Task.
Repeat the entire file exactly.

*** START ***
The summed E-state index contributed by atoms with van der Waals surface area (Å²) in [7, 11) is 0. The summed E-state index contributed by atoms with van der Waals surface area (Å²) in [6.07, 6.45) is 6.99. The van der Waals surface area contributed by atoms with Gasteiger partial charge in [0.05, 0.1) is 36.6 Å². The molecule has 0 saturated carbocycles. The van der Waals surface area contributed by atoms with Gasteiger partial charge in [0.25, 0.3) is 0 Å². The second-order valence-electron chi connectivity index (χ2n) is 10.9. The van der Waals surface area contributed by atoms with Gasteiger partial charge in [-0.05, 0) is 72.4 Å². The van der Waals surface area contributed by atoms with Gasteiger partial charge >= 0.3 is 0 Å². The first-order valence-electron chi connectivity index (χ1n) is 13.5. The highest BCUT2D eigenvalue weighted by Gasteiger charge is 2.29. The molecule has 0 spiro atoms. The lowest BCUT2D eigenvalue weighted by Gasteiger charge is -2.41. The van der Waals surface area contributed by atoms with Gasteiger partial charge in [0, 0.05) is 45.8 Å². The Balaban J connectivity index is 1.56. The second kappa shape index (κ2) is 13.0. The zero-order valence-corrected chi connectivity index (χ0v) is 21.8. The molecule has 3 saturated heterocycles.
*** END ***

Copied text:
The summed E-state index contributed by atoms with van der Waals surface area (Å²) in [7, 11) is 0. The summed E-state index contributed by atoms with van der Waals surface area (Å²) in [6.07, 6.45) is 6.99. The van der Waals surface area contributed by atoms with Gasteiger partial charge in [0.05, 0.1) is 36.6 Å². The molecule has 0 saturated carbocycles. The van der Waals surface area contributed by atoms with Gasteiger partial charge in [0.25, 0.3) is 0 Å². The second-order valence-electron chi connectivity index (χ2n) is 10.9. The van der Waals surface area contributed by atoms with Gasteiger partial charge in [-0.05, 0) is 72.4 Å². The van der Waals surface area contributed by atoms with Gasteiger partial charge >= 0.3 is 0 Å². The first-order valence-electron chi connectivity index (χ1n) is 13.5. The highest BCUT2D eigenvalue weighted by Gasteiger charge is 2.29. The molecule has 0 spiro atoms. The lowest BCUT2D eigenvalue weighted by Gasteiger charge is -2.41. The van der Waals surface area contributed by atoms with Gasteiger partial charge in [0, 0.05) is 45.8 Å². The Balaban J connectivity index is 1.56. The second kappa shape index (κ2) is 13.0. The zero-order valence-corrected chi connectivity index (χ0v) is 21.8. The molecule has 3 saturated heterocycles.